What is a quagga mussel?(3)
- Quagga mussels are a more aggressive cousin to the invasive zebra mussel, both in the Dreissenidae family.
- Like their zebra cousins, they are small, triangular, freshwater bivalves with rounded, asymmetrical shells. They usually grow to about the size of a quarter.
- They are blond to black in color, sometimes with varying stripes.
- They can affix to hard surfaces like docks and dams and soft surfaces like sandy lake bottoms.
- They produce millions of eggs in a spawning season, to the point of outcompeting native plants and animals for resources.
The alarm has sounded!
Idaho State Department of Agriculture (ISDA) has identified veligers, the free-swimming larval stage of the invasive quagga mussel, in the waters of the Snake River near Twin Falls. They have shut down the suspect part of the river and, for the first time, are carrying out a rapid response protocol. Their efforts aim to identify the scope of the infestation, manage the impact, and prevent the spread of this invasive muscle.
What does it mean for Hayden Lake?
This alarming news raises many questions about Hayden Lake’s vulnerability to invasive muscles, ranging from “Are they here?” to “Are they really that bad?” Here are some answers. More will come in the following days.
ISDA tests Hayden Lake for the presence of invasive mussels every two weeks. Neither adult quagga mussels nor their larval stage veligers have been found in Hayden Lake.
Though Hayden Lake offers a variable and seasonally harsh habitat for aquatic life, these invasive species would have little trouble making themselves at home in our lake:
- Hayden Lake’s fresh water is just what these mussels need. They can handle up to about 4 ppt salinity, 100x the average salinity of Hayden waters.
- Though Hayden Lake’s water temps dive below 42 degrees F in the winter, quagga mussels survive in very cold, warm, and even stagnant water. Zebra mussels are only slightly less temperature tolerant. (1).
- Calcium is required for shell and gamete production, and Hayden Lake’s average calcium concentration of 8 mg/L (1) is just enough to support juvenile growth.
- pH also plays an important role in quagga mussel growth. Hayden Lake’s average pH of 7.7-8.7, depending on location (2), is well within the support range.
- CLEAN, DRAIN, DRY ALL WATERCRAFT – This situation is a reminder to ANYONE who has a boat, kayak, canoe, paddleboard, or other conveyance to be prudent in performing the steps of CLEAN, DRAIN, DRY before putting your vessel back in the water. Yes, this is the most effective action you can take to prevent the introduction of invasive mussels to Hayden Lake.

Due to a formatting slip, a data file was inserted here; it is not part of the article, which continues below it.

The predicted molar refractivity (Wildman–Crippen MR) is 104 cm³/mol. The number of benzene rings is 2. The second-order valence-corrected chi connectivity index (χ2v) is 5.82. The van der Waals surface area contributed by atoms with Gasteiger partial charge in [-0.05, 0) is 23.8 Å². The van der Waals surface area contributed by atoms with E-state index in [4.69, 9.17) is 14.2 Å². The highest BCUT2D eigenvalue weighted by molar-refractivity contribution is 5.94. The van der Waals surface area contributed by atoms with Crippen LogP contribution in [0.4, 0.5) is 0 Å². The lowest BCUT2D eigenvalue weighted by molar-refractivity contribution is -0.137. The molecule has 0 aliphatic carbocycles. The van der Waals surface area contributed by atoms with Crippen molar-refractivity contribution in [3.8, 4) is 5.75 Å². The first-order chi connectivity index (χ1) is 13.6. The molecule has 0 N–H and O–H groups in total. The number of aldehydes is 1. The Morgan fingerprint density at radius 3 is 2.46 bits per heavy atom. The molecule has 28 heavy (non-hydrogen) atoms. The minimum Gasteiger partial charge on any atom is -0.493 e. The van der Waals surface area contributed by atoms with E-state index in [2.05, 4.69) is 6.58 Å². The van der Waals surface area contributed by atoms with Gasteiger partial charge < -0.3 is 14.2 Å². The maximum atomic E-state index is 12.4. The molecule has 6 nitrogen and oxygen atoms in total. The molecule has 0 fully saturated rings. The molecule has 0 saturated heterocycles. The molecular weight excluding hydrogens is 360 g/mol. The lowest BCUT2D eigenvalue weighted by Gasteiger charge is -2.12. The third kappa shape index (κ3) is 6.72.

- If your watercraft (including kayaks, canoes, paddleboards, boats, trailers, and any other items that come in contact with the water), now located in the Hayden Lake area, has been on the Snake River in the Centennial Park area of Twin Falls in the past 30 days, please call (208) 332 – 8620 for hotwash station location information or visit ISDA’s incident webpage.
- Stay out – If you are planning a trip to the Twin Falls area, please be aware that all boat ramps and public water access points from Twin Falls to Niagara Springs are closed until further notice as the investigation continues. The cooperation of the public in staying out of the affected area is crucial to the success of ISDA’s efforts.
Invasive mussels could have huge impacts on Hayden Lake.
Potential direct impacts include sharp mussel shells coating sandy shores, docks, and piers. Furthermore, secondary impacts, like increases in the cost of upkeep for private water intakes and Irrigation District water delivery, could be staggering.
How do you benefit from Hayden Lake today? How would the introduction of quagga mussels alter that benefit?
References – find more on the web:
1. Prioritizing Zebra and Quagga Mussel Monitoring in the Columbia River Basin
2. Water Quality of Hayden Lake with Special Emphasis on Other Potential Areas of High Plant Growth Nutrient Concentration
3. Aquatic Invasive Species
4. Quagga Mussel Larvae Detection Snake River